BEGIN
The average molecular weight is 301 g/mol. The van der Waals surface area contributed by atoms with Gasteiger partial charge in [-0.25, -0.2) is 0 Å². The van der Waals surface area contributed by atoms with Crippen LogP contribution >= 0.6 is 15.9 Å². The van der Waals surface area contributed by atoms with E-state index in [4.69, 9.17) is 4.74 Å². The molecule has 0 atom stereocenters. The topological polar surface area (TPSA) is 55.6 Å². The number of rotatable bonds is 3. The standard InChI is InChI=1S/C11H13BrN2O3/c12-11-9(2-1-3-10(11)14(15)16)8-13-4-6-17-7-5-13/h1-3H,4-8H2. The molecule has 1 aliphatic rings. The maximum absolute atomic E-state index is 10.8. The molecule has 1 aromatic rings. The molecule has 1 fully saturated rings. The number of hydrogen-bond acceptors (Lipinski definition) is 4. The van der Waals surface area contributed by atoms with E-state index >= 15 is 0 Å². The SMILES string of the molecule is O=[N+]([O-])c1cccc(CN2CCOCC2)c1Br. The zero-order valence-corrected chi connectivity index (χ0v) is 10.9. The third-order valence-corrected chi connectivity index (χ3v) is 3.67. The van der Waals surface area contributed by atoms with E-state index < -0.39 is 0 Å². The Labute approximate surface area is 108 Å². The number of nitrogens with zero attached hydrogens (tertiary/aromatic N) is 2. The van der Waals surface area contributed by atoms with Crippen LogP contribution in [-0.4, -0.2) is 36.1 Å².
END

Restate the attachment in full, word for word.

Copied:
The average molecular weight is 301 g/mol. The van der Waals surface area contributed by atoms with Gasteiger partial charge in [-0.25, -0.2) is 0 Å². The van der Waals surface area contributed by atoms with Crippen LogP contribution >= 0.6 is 15.9 Å². The van der Waals surface area contributed by atoms with E-state index in [4.69, 9.17) is 4.74 Å². The molecule has 0 atom stereocenters. The topological polar surface area (TPSA) is 55.6 Å². The number of rotatable bonds is 3. The standard InChI is InChI=1S/C11H13BrN2O3/c12-11-9(2-1-3-10(11)14(15)16)8-13-4-6-17-7-5-13/h1-3H,4-8H2. The molecule has 1 aliphatic rings. The maximum absolute atomic E-state index is 10.8. The molecule has 1 aromatic rings. The molecule has 1 fully saturated rings. The number of hydrogen-bond acceptors (Lipinski definition) is 4. The van der Waals surface area contributed by atoms with E-state index >= 15 is 0 Å². The SMILES string of the molecule is O=[N+]([O-])c1cccc(CN2CCOCC2)c1Br. The zero-order valence-corrected chi connectivity index (χ0v) is 10.9. The third-order valence-corrected chi connectivity index (χ3v) is 3.67. The van der Waals surface area contributed by atoms with E-state index < -0.39 is 0 Å². The Labute approximate surface area is 108 Å². The number of nitrogens with zero attached hydrogens (tertiary/aromatic N) is 2. The van der Waals surface area contributed by atoms with Crippen LogP contribution in [-0.4, -0.2) is 36.1 Å².